One week, three shootings, very different media coverage

Police Line / Police Tape" by Tony Webster is marked with CC BY 2.0 DEED.

It’s been a surprisingly busy week here at Bearing Arms. Last Wednesday, we had the shooting at an Orange County bar, then the shooting in a Jacksonville Dollar General, followed by the killing of a UNC professor on campus.


It’s given us a lot to talk about, unfortunately.

What stuck out to me, though, was the media coverage itself.

There were three shootings in different parts of the nation. The way the news has covered them has varied significantly, and it’s kind of telling.

After all, much of the attention has been focused on Jacksonville and UNC. Orange County has basically been memory-holed.

I find that pretty interesting because Orange County should be garnering a lot more attention. Let’s get into some of the differences.

To be clear, I get why Jacksonville got at least some more coverage than Orange County. The racist motivations ascribed to the killer will draw a lot more attention. The media is always going to lean toward the more sensational story and while Orange County resulted in the same number of deaths but also six people wounded, the alleged killer’s motive was always going to get more clicks.

But Orange County was still a shooting where three people were killed and six were wounded, whereas Jacksonville left no wounded. It should have still gotten at least more widespread attention, even if it wasn’t racially motivated.

Further, racial motivations aren’t the only thing at play here.

UNC, for example, had a Chinese student kill a Chinese professor. I’m not an expert on racism or anything, but I’m pretty sure race didn’t play a factor in this case.


Plus, UNC is garnering a lot more attention in the media than Orange County despite this looking like a far more pedestrian kind of murder. In many ways, it’s not all that different than a lot of other homicides we see in this nation. The big difference is that it happened on a college campus.

So UNC lacks the racism angle and the death toll that one would imagine would guide the media to boost the story over Orange County.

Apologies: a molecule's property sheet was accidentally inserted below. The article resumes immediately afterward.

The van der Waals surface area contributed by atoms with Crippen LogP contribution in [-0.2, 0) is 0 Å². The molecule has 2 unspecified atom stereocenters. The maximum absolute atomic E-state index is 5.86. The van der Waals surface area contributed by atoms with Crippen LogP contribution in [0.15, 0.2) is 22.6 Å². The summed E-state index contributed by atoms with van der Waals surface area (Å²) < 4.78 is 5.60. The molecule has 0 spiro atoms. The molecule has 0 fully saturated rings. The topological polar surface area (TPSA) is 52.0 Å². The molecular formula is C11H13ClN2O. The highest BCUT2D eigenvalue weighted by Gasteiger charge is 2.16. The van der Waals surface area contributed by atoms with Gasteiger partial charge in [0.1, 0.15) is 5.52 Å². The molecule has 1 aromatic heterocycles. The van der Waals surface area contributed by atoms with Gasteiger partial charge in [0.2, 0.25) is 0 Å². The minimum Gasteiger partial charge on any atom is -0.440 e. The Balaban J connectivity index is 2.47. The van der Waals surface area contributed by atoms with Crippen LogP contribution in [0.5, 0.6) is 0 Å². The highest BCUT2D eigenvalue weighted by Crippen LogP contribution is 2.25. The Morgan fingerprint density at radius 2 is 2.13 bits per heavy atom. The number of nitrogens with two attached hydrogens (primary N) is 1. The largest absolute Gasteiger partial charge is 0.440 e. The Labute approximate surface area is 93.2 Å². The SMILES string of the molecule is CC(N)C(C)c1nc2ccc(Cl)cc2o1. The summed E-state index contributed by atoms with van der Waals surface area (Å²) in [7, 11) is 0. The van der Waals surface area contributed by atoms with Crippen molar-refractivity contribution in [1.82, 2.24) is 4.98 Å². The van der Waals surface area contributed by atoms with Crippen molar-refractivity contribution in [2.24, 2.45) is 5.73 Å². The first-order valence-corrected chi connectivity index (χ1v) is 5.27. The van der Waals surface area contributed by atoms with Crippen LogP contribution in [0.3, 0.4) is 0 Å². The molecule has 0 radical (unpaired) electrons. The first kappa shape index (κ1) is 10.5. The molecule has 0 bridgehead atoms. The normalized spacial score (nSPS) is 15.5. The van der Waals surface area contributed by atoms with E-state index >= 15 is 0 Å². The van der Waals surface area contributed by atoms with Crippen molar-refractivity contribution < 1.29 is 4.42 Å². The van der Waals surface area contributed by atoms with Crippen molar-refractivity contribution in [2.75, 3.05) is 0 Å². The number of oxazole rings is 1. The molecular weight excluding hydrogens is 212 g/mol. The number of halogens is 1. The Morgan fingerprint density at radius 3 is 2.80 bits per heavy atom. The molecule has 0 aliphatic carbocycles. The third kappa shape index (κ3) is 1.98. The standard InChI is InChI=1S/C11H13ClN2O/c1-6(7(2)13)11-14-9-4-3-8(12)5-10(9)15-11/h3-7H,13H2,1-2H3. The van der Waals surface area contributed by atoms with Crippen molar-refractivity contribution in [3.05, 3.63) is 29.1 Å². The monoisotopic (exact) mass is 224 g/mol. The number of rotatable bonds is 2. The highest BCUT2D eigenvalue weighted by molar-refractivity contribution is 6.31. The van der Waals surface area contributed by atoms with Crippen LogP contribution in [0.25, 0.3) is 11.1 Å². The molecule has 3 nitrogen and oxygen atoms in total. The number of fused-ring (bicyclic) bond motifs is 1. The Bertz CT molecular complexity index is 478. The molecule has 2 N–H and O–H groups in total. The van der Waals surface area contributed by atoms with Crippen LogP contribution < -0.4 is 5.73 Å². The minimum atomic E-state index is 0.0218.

Unless, of course, you realize there’s another factor at work here.

Orange County actually works against the anti-gun narrative, hence it doesn’t get the attention.

Jacksonville involved a racist and an AR-15. Those two factors alone make it so the media will devote a lot of attention to the incident because they’re really big on the whole “everything is white supremacy” thing and very anti-AR-15.

UNC happened on a college campus in a state that finally started loosening its gun laws. They don’t have campus carry there, but a lot of other states do. As such, this is a golden opportunity for the anti-gun media to attack the restoration of gun rights taking place in the state.

Granted, a lack of a campus carry law failed to protect the dead professor here, but that’s not relevant to the narrative, now is it?

On the flip side, Orange County actively works against the narrative, especially in light of Jacksonville.


The killer there was a retired cop, so he wouldn’t have been prohibited from owning a gun anywhere in the nation. It was in gun-controlled California, where they have gun laws the media applauded but would never fly in most of the rest of the nation. There was no “assault weapon” used.

In every way, the more bloody shooting was the one that lacked the AR-15, which undermines the claim that so-called assault weapons lead to bloodier outcomes in the case of a mass shooting, which the media has long proclaimed. They can’t give it the same attention or else people might actually start to question whether or not gun control is actually a good idea.

And this just happened in the span of a single week. That made it pretty obvious, but it’s been going on for a long, long time. Some stories get amplified while others get smothered with a pillow. It’s all about what can benefit the gun control argument the most.

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